Judge Allows Annulment Because Husband Couldn't Keep Erection

The Canadian judge voided the marriage because the couple was unable to consummate it. The man blamed his partner for his impotence and claims he can have sex now.
Anya Zoledziowski
Toronto, CA
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Photo by Daria Nepriakhina (Unsplash)

A Canadian judge has annulled a marriage because the husband was unable to maintain an erection long enough to have sex.

The recent Supreme Court of British Columbia decision details how a wife sought out the annulment because her husband was unable to consummate their marriage, despite their attempts to have sex every month for almost a year after their wedding in August 2018. 

In B.C., “a marriage is voidable where a claimant has established their spouse lacks the capacity to consummate the marriage,” the decision says.


The pair never had sex and stopped living together in September 2019. 

The man “does not dispute the fact that at no time in the marriage was he able to maintain an erection and achieve penetration,” the decision says.

To obtain an annulment on the grounds of failed consummation, at least one spouse needs to be incapable of having sex broadly “due to a physical or psychological incapacity” within the marriage. Whether the impotent person is able to have sex with others doesn’t influence the case.

The husband told the court he blames his now former wife for his impotence and is currently having sex with someone else.

“The respondent deposes that he has a new girlfriend, and they have sexual intercourse regularly,” the decision states, adding there was no evidence to confirm whether this is true.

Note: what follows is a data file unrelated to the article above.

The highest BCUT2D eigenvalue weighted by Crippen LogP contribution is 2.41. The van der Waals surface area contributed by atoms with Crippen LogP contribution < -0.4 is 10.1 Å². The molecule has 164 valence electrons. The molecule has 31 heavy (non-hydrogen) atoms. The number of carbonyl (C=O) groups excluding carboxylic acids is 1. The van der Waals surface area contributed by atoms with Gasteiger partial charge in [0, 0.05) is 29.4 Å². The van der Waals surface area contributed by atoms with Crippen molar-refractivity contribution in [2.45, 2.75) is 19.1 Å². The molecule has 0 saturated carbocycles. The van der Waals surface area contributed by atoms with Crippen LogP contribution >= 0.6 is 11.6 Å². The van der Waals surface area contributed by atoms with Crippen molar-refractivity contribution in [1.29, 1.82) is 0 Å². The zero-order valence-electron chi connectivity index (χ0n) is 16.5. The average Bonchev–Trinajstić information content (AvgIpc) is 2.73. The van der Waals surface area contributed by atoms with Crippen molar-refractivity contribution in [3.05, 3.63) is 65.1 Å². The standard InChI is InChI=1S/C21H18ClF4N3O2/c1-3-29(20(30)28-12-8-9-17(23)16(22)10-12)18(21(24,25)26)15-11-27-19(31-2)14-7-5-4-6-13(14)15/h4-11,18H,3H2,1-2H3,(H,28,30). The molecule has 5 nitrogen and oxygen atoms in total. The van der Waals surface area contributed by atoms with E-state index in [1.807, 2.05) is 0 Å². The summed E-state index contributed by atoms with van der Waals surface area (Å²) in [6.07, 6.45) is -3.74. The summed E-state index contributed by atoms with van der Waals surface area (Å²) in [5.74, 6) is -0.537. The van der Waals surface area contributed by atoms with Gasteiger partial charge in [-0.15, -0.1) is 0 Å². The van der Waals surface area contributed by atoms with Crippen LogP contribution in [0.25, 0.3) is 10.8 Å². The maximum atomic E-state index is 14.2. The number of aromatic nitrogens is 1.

Because divorces are easily accessible, annulment is rare now. But the wife pursued an annulment for religious reasons, according to the decision. A divorce legally acknowledges a marriage happened, but an annulment wipes the slate clean—it’s as if the couple was never married to begin with.

“Ecclesiastical courts”, or religious courts, used to have authority over such disputes. But in 1857, common law courts took over jurisdiction. 

The amount of evidence needed to prove impotence has relaxed over time. Historically, the bar for establishing that a partner was unable to consummate a marriage ranged from forcing spouses to attempt the deed in front of decision-makers to proving impotence was permanent and incurable.

“I am satisfied that the extremely strict standard of proof required in earlier centuries resulted from an apparent horror of impotency within the cultural norms of those times,” wrote Justice Wendy Baker, who decided the case. “I am not satisfied that this extremely strict standard of proof is necessary or appropriate today.”

Similar cases have taken place across Canada, even though they’re rare. In 2019, the Ontario Superior Court of Justice granted a couple an annulment after a husband claimed his wife’s anxiety prevented them from having sex. 

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